1. Companies who include sexual orientation and gender identity/expression have more loyal, productive employees.  If LGBT employees know that they do not have to worry about being fired because they mention their partner at work, they’re more likely to feel included in the workplace, and are more likely to stay long-term, and are more productive while they are there.  Clearly, it is significantly less expensive to retain existing employees than to train new ones, making this a cost-effective way to retain good employees.
  1. Putting existing good intentions on paper makes sure that everyone follows them.  We know your company doesn’t want to intentionally discriminate against anyone.  That doesn’t mean, however, that every person at your company who makes hiring or firing decisions knows that.  If your policy does not spell out that you will not discriminate based on sexual orientation and gender identity/expression, a manager might get the wrong idea, and think that this kind of discrimination is acceptable.  With a policy in place, your company is able to systematically train everyone, so that all decisions are in line with your workplace culture.
  1. LGBT consumers have $600 billion in purchasing power, and many people know which companies have policies that include their community, and which ones don’t.  Not only does expanding your non-discrimination policy help attract and retain loyal employees, but it also helps attract and retain loyal consumers.  In a world where 491 of the Fortune 500 companies have similar policies, smaller companies cannot afford to fall behind their competitors.
  1. It’s FREE!  It isn’t often a business has the chance to do something to attract employees and consumers that does not cost them a dime, but this is one of those times.  Changing your policy is a cost-effective way to bring your company in line with 21st century best practices, and remain as competitive as possible among existing and potential employees, as well as consumer markets.

Frequently Asked Questions:

What does “gender identity/expression” mean, and why is gender identity essential to non-discrimination policies?

Gender identity does not directly relate to the person’s sex, but rather indicates whether the person identifies as male or female.  Gender expression relates to a person’s external appearance, particularly the clothes he or she chooses to wear.

The inclusion of gender identity/expression language is vital for two reasons. First, it is necessary to cover transgender employees, who are often among the most discriminated-against Americans in the workplace. Second, including “gender identity/expression” is essential to fully protect lesbian, gay, bisexual and even heterosexual people who may not fit traditional gender norms.  Frequently, when lesbian, gay, or bisexual employees are fired, it isn’t necessarily because of the fact that they were lesbian or gay, but that their dress did not conform to traditional gender expression.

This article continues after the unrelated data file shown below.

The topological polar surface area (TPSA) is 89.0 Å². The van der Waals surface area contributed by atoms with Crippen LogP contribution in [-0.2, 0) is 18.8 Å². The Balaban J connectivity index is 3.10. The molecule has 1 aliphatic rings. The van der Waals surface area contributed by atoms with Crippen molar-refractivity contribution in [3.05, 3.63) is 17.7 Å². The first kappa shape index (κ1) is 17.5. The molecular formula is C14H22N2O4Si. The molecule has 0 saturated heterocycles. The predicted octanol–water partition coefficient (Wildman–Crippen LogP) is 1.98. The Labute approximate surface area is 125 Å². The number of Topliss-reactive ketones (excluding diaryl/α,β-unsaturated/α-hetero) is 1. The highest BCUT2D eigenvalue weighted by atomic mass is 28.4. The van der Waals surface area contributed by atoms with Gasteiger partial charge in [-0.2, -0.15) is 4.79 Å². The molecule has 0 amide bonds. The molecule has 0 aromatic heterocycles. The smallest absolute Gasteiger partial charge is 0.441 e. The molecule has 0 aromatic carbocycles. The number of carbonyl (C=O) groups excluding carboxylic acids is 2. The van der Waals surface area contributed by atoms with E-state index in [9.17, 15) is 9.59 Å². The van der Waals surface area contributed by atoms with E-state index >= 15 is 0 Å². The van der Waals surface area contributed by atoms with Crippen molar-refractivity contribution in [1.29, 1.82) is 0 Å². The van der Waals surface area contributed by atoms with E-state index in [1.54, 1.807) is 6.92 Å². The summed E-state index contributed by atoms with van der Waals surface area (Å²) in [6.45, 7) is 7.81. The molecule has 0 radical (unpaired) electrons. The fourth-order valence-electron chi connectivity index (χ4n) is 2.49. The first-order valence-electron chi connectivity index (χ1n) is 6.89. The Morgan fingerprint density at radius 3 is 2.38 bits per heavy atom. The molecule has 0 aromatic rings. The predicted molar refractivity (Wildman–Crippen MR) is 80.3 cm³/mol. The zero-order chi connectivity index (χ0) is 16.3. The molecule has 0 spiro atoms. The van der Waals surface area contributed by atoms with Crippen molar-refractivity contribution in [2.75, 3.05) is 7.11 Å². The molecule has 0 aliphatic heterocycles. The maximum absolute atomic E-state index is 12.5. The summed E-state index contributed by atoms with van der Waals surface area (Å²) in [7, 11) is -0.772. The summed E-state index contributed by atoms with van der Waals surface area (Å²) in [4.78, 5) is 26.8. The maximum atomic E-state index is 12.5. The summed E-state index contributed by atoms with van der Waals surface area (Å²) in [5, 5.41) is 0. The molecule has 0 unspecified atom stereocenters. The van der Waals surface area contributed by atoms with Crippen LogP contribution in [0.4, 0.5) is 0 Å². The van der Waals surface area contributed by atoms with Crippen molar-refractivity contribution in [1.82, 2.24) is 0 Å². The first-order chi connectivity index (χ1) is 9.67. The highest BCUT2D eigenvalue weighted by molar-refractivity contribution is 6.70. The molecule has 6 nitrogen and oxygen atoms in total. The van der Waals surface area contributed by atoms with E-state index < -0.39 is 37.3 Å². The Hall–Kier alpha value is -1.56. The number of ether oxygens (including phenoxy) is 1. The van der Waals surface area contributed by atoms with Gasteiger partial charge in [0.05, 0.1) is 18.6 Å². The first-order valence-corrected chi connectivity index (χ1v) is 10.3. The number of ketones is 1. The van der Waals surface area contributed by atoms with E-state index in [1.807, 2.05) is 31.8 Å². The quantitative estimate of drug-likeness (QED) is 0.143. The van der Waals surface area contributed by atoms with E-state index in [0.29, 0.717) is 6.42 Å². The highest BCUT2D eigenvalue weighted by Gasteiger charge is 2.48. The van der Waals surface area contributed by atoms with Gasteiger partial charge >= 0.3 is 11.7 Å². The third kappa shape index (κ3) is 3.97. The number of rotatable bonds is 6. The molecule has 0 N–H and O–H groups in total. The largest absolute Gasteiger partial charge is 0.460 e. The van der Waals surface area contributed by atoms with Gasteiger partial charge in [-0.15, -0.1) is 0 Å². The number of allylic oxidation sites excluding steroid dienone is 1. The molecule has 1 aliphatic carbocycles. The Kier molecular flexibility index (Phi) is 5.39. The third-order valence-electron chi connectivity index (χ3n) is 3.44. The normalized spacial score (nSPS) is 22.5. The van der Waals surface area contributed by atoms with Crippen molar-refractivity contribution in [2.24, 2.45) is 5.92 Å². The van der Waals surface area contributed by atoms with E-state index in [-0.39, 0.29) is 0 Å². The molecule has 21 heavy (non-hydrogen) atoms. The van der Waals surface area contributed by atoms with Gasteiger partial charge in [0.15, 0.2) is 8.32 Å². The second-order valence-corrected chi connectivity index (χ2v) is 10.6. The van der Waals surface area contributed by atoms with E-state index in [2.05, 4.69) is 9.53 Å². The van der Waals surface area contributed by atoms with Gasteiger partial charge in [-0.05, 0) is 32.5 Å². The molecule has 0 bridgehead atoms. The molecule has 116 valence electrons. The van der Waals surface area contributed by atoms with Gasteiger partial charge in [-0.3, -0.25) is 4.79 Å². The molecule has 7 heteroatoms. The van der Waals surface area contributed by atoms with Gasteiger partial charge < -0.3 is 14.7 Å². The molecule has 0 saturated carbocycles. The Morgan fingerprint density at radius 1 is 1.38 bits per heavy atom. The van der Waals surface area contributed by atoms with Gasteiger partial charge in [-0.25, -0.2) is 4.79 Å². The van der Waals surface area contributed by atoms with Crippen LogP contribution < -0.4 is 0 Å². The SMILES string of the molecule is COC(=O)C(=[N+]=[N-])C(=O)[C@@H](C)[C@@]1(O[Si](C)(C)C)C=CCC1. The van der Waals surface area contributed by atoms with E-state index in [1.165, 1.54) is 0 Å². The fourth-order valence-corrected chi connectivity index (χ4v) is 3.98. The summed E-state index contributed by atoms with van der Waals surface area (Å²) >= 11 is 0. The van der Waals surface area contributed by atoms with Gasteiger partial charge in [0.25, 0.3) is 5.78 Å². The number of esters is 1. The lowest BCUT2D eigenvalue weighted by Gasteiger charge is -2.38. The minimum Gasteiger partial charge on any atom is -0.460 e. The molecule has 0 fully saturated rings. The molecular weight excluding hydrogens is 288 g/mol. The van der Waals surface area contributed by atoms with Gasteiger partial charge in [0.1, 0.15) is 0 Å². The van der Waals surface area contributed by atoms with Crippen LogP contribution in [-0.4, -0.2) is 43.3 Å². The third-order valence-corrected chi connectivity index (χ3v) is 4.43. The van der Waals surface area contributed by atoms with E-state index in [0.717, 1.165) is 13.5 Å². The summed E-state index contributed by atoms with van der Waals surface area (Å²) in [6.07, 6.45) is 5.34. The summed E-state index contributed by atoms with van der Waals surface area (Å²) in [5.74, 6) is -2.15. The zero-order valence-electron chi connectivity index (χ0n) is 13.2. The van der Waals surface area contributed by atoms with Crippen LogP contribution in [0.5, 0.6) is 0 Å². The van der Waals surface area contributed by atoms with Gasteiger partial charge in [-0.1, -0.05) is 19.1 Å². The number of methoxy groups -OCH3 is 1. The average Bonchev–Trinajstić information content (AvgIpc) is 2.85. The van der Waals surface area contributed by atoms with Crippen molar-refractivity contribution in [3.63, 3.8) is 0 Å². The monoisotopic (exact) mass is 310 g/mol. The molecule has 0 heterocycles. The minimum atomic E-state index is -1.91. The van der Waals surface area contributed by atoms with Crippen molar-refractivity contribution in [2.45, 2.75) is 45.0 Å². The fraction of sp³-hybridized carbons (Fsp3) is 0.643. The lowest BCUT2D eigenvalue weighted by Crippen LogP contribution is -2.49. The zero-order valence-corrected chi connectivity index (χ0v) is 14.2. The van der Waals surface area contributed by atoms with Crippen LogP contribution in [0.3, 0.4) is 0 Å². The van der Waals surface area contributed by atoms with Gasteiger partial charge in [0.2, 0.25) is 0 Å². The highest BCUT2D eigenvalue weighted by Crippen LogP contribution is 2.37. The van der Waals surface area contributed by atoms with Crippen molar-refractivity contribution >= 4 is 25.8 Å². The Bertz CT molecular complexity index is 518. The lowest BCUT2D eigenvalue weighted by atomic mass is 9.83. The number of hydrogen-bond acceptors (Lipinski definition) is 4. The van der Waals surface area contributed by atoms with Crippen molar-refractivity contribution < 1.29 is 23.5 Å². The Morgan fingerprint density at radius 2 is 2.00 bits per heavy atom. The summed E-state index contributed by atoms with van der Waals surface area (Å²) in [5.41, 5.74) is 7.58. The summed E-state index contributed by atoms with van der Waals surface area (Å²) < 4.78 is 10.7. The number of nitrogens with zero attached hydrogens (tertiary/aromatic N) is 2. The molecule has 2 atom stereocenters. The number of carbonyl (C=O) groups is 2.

Including “gender identity/expression” alongside “sexual orientation,” as outlined in the model policy above, is the best way to strengthen language to protect LGBT employees.

Will this lead to an onslaught of lawsuits?

No. In states that have already enacted statutes prohibiting employment discrimination on the basis of sexual orientation and gender identity, there is no onslaught of litigation. In fact, very few cases are filed. Three General Accounting Office (GAO) studies show that discrimination claims by lesbian, gay, bisexual and transgender people in the states with nondiscrimination laws are a very small percentage of overall discrimination claims. According to a GAO report dated July 9, 2002, relatively few formal complaints of employment discrimination on the basis of sexual orientation were filed, either in absolute numbers or as a percentage of all employment discrimination complaints in the states. The GAO reported the percentage of overall claims which alleged discrimination based on sexual orientation or gender identity varied from state to state, ranging from 1.3 percent to 3.9 percent of all claims. State discrimination laws have not led to a flood of litigation, but have provided appropriate remedies for the modest number of cases of discrimination.

Would this policy require employers to provide health benefits to unmarried partners of employees?

No. Such policies can be tailored specifically to hiring, firing, promotion, and salary considerations, and would not automatically require health benefits to unmarried or same-sex partners.  However, this does not preclude any employer who chooses to provide benefits to unmarried partners from doing so.